Many of us love nothing more than a boozy drink at the airport to start off our holiday. Our out-of-office is on, so it’s time to celebrate – right?
This kickstarts the beginning of an intense fling with alcohol – from that beer in the airport ’Spoons, followed by a glass of wine on the flight, and a continued supply of alcohol once you’re settled at your hotel.
And for those who go all-inclusive, this boozy relationship can be amplified. People drink as much as possible because they want to get their money’s worth. But at what cost to their health?
One liver expert is extremely concerned about Britain’s relationship with “holiday booze”, warning that binge drinking for two weeks straight can be “acutely toxic to the liver” – potentially causing irreversible damage over prolonged periods of time.
Alcohol is the biggest cause of death, ill-health and disability for people aged 15-49 years old in the UK, according to national charity Alcohol Change. And it’s responsible for roughly half of all cases of cirrhosis (scarring of the liver).
The World Health Organisation (WHO) suggests binge drinking consists of five or more standard measures of alcohol per day, on at least one occasion during the last 30 days.
Our bodies can only process one unit of alcohol per hour, which means those who binge drink aren’t able to process the amount of booze they’re consuming. Accidents and falls, impacted mood and memory, as well as anti-social, aggressive and violent behaviour, are just some of the risks associated with binge drinking. In the long-term, it can also cause mental health issues.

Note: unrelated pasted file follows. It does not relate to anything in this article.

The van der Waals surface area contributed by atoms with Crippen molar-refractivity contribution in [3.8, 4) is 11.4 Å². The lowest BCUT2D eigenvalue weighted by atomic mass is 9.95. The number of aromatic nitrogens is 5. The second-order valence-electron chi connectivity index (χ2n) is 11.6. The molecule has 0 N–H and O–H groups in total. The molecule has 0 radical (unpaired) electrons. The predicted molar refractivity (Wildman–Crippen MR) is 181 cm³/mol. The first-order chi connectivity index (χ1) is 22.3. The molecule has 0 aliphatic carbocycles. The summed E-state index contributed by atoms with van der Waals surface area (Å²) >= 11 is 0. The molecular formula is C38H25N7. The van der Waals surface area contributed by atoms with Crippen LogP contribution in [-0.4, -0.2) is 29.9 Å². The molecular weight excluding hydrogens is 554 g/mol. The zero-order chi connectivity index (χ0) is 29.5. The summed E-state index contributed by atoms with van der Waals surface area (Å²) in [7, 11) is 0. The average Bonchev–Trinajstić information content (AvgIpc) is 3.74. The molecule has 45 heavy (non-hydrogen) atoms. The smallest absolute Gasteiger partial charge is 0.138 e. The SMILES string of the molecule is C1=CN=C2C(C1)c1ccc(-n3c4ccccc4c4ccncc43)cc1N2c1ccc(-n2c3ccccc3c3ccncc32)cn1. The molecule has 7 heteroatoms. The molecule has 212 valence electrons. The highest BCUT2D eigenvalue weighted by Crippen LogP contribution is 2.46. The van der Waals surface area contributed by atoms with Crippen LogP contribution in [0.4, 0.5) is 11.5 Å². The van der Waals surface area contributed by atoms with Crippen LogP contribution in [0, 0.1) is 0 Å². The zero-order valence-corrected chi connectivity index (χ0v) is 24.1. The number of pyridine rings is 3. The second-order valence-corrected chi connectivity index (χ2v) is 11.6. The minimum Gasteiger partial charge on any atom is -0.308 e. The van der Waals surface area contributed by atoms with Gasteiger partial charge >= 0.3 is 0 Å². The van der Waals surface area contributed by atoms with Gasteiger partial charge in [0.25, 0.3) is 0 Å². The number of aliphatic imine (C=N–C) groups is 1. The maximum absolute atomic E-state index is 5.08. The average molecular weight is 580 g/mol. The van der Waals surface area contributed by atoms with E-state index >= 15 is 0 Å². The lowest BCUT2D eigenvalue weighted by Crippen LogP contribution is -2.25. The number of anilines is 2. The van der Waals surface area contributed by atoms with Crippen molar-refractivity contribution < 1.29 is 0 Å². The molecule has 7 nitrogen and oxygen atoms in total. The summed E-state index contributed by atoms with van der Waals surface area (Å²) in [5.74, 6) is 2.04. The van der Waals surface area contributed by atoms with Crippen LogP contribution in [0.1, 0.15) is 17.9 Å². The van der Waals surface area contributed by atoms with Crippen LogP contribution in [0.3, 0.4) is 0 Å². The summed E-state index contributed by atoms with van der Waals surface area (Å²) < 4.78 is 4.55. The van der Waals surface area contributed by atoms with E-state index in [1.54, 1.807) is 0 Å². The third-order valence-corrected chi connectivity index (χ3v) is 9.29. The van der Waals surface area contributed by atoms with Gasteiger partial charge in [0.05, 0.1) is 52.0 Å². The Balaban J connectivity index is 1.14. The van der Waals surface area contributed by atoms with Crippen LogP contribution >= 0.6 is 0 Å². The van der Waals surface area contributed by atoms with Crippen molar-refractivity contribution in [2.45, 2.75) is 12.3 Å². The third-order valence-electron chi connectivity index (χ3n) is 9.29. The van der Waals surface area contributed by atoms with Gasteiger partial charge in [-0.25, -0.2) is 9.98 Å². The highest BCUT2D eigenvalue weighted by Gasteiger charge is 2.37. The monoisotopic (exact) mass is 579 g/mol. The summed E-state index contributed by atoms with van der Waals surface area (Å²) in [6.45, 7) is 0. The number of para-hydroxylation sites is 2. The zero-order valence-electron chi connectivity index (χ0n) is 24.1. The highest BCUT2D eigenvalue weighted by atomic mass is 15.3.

Those regularly drinking 40 standard measures or more each week have a high risk of cirrhosis, says Dr Phillip Harrison, consultant hepatologist at London Bridge Hospital. While 40 measures in a week may seem like a lot, it’s much more likely to happen on holiday when drinking often starts earlier in the day.
Examples of a standard measure of a drink:
A pub measure of spirits (35.5ml)
A small glass of wine (12.5% volume)
A half pint of normal beer
An alcopop (275ml bottle)
So, What Is Binge Drinking Doing To Our Liver?
The development of liver disease is heavily influenced by the amount of alcohol drunk, says Dr Harrison, and the pattern of drinking also plays a role in disease progression. “People who drink alcohol outside of meal times and those who binge drink have an increased risk of liver disease,” he says.
Alcohol-related liver disease can range in severity. Symptoms start off as abdominal pain, loss of appetite, fatigue, feeling sick and diarrhoea; and can progress to yellowing of the skin, swelling in the limbs, curved fingertips and nails, weight loss and muscle wasting.
“A weekly binge-drinking session increases the risk of decompensated liver disease, particularly so in overweight people, who are nearly seven times more likely to develop liver disease,” says Dr Harrison.
“People who drink alcohol outside of meal times and those who binge drink have an increased risk of liver disease.”
“Two weeks of binge drinking can be acutely toxic to the liver, as well as contributing to the development of chronic liver disease, if repeated regularly,” he adds. “Even a short period of heavy drinking can cause the liver to become fatty and inflamed.”
The good news is that the changes in the liver caused by alcohol are reversible up to the point of cirrhosis (scarring) – but it may take three to six months for an alcohol-induced inflamed liver to recover. So if you’re continuing the holiday booze-fest after you come back, it could seriously damage your health.
“There are no effective therapies to protect the liver from the damaging effects of alcohol,” says Dr Harrison. “Ideally, people should not drink alcohol every day and should not binge drink.”
For information and support on alcohol misuse, visit the NHS website.